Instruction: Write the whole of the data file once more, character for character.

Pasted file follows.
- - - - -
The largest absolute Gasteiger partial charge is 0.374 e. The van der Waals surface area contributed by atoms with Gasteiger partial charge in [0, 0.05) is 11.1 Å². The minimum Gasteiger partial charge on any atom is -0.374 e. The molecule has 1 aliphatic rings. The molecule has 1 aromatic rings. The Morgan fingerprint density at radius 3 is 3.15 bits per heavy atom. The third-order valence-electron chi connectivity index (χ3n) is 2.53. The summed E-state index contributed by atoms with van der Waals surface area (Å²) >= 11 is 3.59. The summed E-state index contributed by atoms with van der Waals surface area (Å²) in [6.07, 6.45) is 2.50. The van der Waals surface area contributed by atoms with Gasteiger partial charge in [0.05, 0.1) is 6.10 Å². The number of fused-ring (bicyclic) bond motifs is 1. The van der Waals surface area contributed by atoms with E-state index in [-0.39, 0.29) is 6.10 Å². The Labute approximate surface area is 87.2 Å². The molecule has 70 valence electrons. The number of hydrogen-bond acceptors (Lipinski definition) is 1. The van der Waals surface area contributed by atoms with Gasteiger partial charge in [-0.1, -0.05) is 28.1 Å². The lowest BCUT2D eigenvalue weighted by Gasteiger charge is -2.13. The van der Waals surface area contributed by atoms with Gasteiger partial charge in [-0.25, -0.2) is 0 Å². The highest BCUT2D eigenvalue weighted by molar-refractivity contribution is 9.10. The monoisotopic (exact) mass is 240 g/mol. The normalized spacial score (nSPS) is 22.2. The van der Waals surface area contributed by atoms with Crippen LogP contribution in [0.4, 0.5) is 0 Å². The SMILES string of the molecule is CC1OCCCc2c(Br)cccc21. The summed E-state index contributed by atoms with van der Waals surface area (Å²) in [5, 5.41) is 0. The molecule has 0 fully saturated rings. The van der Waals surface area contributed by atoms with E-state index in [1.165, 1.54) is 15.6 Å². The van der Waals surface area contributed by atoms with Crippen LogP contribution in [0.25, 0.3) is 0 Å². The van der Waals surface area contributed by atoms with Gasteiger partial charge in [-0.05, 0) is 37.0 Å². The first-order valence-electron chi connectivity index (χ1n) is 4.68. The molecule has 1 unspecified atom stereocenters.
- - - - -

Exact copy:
The largest absolute Gasteiger partial charge is 0.374 e. The van der Waals surface area contributed by atoms with Gasteiger partial charge in [0, 0.05) is 11.1 Å². The minimum Gasteiger partial charge on any atom is -0.374 e. The molecule has 1 aliphatic rings. The molecule has 1 aromatic rings. The Morgan fingerprint density at radius 3 is 3.15 bits per heavy atom. The third-order valence-electron chi connectivity index (χ3n) is 2.53. The summed E-state index contributed by atoms with van der Waals surface area (Å²) >= 11 is 3.59. The summed E-state index contributed by atoms with van der Waals surface area (Å²) in [6.07, 6.45) is 2.50. The van der Waals surface area contributed by atoms with Gasteiger partial charge in [0.05, 0.1) is 6.10 Å². The number of fused-ring (bicyclic) bond motifs is 1. The van der Waals surface area contributed by atoms with E-state index in [-0.39, 0.29) is 6.10 Å². The Labute approximate surface area is 87.2 Å². The molecule has 70 valence electrons. The number of hydrogen-bond acceptors (Lipinski definition) is 1. The van der Waals surface area contributed by atoms with Gasteiger partial charge in [-0.1, -0.05) is 28.1 Å². The lowest BCUT2D eigenvalue weighted by Gasteiger charge is -2.13. The van der Waals surface area contributed by atoms with Gasteiger partial charge in [-0.25, -0.2) is 0 Å². The highest BCUT2D eigenvalue weighted by molar-refractivity contribution is 9.10. The monoisotopic (exact) mass is 240 g/mol. The normalized spacial score (nSPS) is 22.2. The van der Waals surface area contributed by atoms with Crippen LogP contribution in [0.4, 0.5) is 0 Å². The SMILES string of the molecule is CC1OCCCc2c(Br)cccc21. The summed E-state index contributed by atoms with van der Waals surface area (Å²) in [5, 5.41) is 0. The molecule has 0 fully saturated rings. The van der Waals surface area contributed by atoms with E-state index in [1.165, 1.54) is 15.6 Å². The van der Waals surface area contributed by atoms with Crippen LogP contribution in [0.25, 0.3) is 0 Å². The van der Waals surface area contributed by atoms with Gasteiger partial charge in [-0.05, 0) is 37.0 Å². The first-order valence-electron chi connectivity index (χ1n) is 4.68. The molecule has 1 unspecified atom stereocenters.